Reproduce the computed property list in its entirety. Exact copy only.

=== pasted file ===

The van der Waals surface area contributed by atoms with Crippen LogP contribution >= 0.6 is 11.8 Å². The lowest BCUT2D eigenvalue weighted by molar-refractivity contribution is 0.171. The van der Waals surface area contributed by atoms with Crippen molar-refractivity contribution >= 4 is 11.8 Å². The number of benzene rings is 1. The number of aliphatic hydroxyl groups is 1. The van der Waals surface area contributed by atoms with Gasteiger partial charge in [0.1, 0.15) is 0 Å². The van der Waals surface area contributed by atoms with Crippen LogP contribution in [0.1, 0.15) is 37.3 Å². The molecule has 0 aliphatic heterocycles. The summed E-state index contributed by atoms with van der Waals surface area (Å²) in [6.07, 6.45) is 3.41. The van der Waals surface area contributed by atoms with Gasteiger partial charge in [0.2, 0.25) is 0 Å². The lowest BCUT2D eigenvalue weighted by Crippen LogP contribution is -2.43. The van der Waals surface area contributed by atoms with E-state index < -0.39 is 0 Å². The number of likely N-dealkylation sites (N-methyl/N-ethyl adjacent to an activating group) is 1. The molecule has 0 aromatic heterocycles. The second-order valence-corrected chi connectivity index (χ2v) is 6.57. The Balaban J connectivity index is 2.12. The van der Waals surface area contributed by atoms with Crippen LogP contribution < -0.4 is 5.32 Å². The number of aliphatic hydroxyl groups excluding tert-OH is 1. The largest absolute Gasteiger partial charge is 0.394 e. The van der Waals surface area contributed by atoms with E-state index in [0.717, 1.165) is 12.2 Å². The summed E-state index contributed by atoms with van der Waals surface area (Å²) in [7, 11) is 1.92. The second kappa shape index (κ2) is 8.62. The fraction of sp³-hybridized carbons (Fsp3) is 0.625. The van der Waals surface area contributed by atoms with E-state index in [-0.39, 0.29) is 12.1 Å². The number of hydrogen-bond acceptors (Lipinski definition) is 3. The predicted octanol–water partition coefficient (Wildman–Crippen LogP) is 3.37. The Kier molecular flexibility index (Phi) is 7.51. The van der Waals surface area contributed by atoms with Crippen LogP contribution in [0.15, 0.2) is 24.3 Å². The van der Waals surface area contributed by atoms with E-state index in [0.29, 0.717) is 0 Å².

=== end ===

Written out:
The van der Waals surface area contributed by atoms with Crippen LogP contribution >= 0.6 is 11.8 Å². The lowest BCUT2D eigenvalue weighted by molar-refractivity contribution is 0.171. The van der Waals surface area contributed by atoms with Crippen molar-refractivity contribution >= 4 is 11.8 Å². The number of benzene rings is 1. The number of aliphatic hydroxyl groups is 1. The van der Waals surface area contributed by atoms with Gasteiger partial charge in [0.1, 0.15) is 0 Å². The van der Waals surface area contributed by atoms with Crippen LogP contribution in [0.1, 0.15) is 37.3 Å². The molecule has 0 aliphatic heterocycles. The summed E-state index contributed by atoms with van der Waals surface area (Å²) in [6.07, 6.45) is 3.41. The van der Waals surface area contributed by atoms with Gasteiger partial charge in [0.2, 0.25) is 0 Å². The lowest BCUT2D eigenvalue weighted by Crippen LogP contribution is -2.43. The van der Waals surface area contributed by atoms with E-state index < -0.39 is 0 Å². The number of likely N-dealkylation sites (N-methyl/N-ethyl adjacent to an activating group) is 1. The molecule has 0 aromatic heterocycles. The second-order valence-corrected chi connectivity index (χ2v) is 6.57. The Balaban J connectivity index is 2.12. The van der Waals surface area contributed by atoms with Crippen LogP contribution < -0.4 is 5.32 Å². The number of aliphatic hydroxyl groups excluding tert-OH is 1. The largest absolute Gasteiger partial charge is 0.394 e. The van der Waals surface area contributed by atoms with E-state index in [0.717, 1.165) is 12.2 Å². The summed E-state index contributed by atoms with van der Waals surface area (Å²) in [7, 11) is 1.92. The second kappa shape index (κ2) is 8.62. The fraction of sp³-hybridized carbons (Fsp3) is 0.625. The van der Waals surface area contributed by atoms with E-state index in [-0.39, 0.29) is 12.1 Å². The number of hydrogen-bond acceptors (Lipinski definition) is 3. The predicted octanol–water partition coefficient (Wildman–Crippen LogP) is 3.37. The Kier molecular flexibility index (Phi) is 7.51. The van der Waals surface area contributed by atoms with Crippen LogP contribution in [0.15, 0.2) is 24.3 Å². The van der Waals surface area contributed by atoms with E-state index in [0.29, 0.717) is 0 Å².